No. 1 Least-Visited Park: Gates of the Arctic National Park, Alaska
Gates of the Arctic is the least-visited national park in the U.S. and one of the least-visited areas of the entire U.S. national park system, due to its remote location in northern Alaska. There are no roads in the park, and though camping is permitted, the wild habitat is too harsh for inexperienced adventurers. In 2018, the park only received a little over 9,500 visitors.
No. 15 Most-Visited Park: Indiana Dunes National Park, Indiana
Now, on to the most-visited national parks. Over 1.75 million tourists paid a visit to this Indiana park in 2018. The 15,000-acre park runs for nearly 25 miles along the south shore of Lake Michigan. It contains five different ecosystems, including prairies, wetlands, rivers, forests and the famous sand dunes. Also within the national park are the Calumet Prairie State Nature Preserve and the Hoosier Prairie State Nature Preserve.
No. 14 Most-Visited Park: Gateway Arch National Park, Missouri
Originally designated as a national memorial, St. Louis’ Gateway Arch wasn’t reclassified as a national park until 2018. That same year, it drew a little over 2 million visitors, making it the 14th most-visited park of the year.
The park consists of three main attractions: the iconic Gateway Arch, a 630-foot steel monument that also ranks as the tallest man-made structure in the Western Hemisphere; the Old Courthouse, a former federal and state courthouse with stunning architecture details, including a Renaissance-style cast-iron dome modeled after St. Peter’s Basilica in Vatican City; and the Museum at Gateway Arch, which features exhibits on the construction of the arch and the role the city of St. Louis played in early westward expansion.
No. 13 Most-Visited Park: Cuyahoga Valley National Park, Ohio
Cuyahoga Valley is the only national park in the state of Ohio. It features natural, man-made and private attractions, which sets it apart from other national parks. Natural areas include rivers, forests, hills and a multitude of waterfalls, like the popular, 65-foot Brandywine Falls. Visitors can also go hiking and bicycling on the trails or take scenic excursions on the Cuyahoga Valley Scenic Railroad.
No. 12 Most-Visited Park: Bryce Canyon National Park, Utah
Bryce Canyon National Park takes its name after its most distinctive feature — which, contrary to popular belief, is not a canyon, but a towering grouping of natural amphitheaters. Though located near Zion National Park, this park is smaller and sits at a higher elevation. This otherworldly canyon’s rim rises up to 9,000 feet in certain areas.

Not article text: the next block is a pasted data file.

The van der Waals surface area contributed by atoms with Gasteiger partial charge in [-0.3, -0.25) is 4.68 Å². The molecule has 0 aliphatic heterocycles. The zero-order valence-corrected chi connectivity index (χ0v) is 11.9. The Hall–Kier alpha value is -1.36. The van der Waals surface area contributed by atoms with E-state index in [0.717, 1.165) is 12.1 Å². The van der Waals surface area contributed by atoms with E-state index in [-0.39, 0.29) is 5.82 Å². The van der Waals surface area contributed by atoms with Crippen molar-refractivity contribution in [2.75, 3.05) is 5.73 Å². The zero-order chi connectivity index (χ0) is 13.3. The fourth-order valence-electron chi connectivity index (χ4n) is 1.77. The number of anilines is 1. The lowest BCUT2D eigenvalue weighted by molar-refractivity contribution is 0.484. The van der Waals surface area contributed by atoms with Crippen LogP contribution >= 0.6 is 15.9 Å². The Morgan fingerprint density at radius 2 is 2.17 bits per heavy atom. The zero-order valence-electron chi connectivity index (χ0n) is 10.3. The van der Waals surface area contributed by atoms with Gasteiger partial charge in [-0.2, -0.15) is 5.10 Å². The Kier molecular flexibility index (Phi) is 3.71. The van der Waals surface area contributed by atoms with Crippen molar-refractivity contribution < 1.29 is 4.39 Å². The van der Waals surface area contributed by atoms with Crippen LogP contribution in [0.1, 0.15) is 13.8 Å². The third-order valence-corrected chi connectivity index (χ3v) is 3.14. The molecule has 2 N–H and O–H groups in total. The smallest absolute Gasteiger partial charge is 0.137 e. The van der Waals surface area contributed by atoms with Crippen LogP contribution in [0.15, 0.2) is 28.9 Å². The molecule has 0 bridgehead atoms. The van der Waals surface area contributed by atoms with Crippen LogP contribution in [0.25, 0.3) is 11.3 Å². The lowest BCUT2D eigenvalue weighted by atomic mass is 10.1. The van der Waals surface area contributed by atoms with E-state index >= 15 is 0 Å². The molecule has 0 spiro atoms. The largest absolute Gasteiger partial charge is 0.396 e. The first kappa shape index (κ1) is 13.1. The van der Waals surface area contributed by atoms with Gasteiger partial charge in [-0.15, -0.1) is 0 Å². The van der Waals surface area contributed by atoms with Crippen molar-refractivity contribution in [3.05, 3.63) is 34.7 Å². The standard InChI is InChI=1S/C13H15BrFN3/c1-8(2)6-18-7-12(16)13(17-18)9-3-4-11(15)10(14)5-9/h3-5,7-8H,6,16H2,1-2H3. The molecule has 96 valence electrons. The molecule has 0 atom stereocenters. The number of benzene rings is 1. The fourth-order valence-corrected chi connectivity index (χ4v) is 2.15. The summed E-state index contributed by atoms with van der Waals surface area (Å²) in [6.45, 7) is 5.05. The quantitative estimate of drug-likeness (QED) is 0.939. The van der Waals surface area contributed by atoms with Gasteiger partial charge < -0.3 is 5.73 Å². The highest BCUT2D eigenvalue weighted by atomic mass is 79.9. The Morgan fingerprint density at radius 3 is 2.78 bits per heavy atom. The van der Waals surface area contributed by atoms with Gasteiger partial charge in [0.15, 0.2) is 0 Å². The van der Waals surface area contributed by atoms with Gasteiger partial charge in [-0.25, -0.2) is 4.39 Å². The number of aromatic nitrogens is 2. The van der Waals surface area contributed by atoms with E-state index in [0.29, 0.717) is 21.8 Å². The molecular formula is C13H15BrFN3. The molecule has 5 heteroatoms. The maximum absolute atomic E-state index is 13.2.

No. 11 Most-Visited Park: Joshua Tree National Park, California
Named for the peculiar Joshua trees that populate its landscape, this park includes parts of two deserts: the higher-elevated Mojave Desert and the lower Colorado Desert. Visitors can partake in a range of activities, from camping at one of the nine campgrounds to traversing the various hiking trails or rock climbing. The secluded spot is also a popular site for birdwatching and stargazing.
No. 10 Most-Visited Park: Glacier National Park, Montana
Glacier National Park attracted almost 3 million people in 2018. The park encompasses over 1 million acres that include more than 130 lakes, over 1,000 species of plants and hundreds of animal species. Though the area was once home to around 150 glaciers, only a couple dozen now remain. Another highlight for many visitors is the stunning vistas on the Going-to-the-Sun Road.
No. 9 Most-Visited Park: Olympic National Park, Washington
Olympic National Park encompasses three main areas: the 60-mile long rugged, sandy beach at the coastline, the towering Olympic mountains topped with massive glaciers at the center and the temperate rainforests on the western side of the park. More than 3.1 million visitors traversed this terrain last year, enjoying the network of hiking trails, walking along the beach or participating in winter sports at Hurricane Ridge.
No. 8 Most-Visited Park: Grand Teton National Park, Wyoming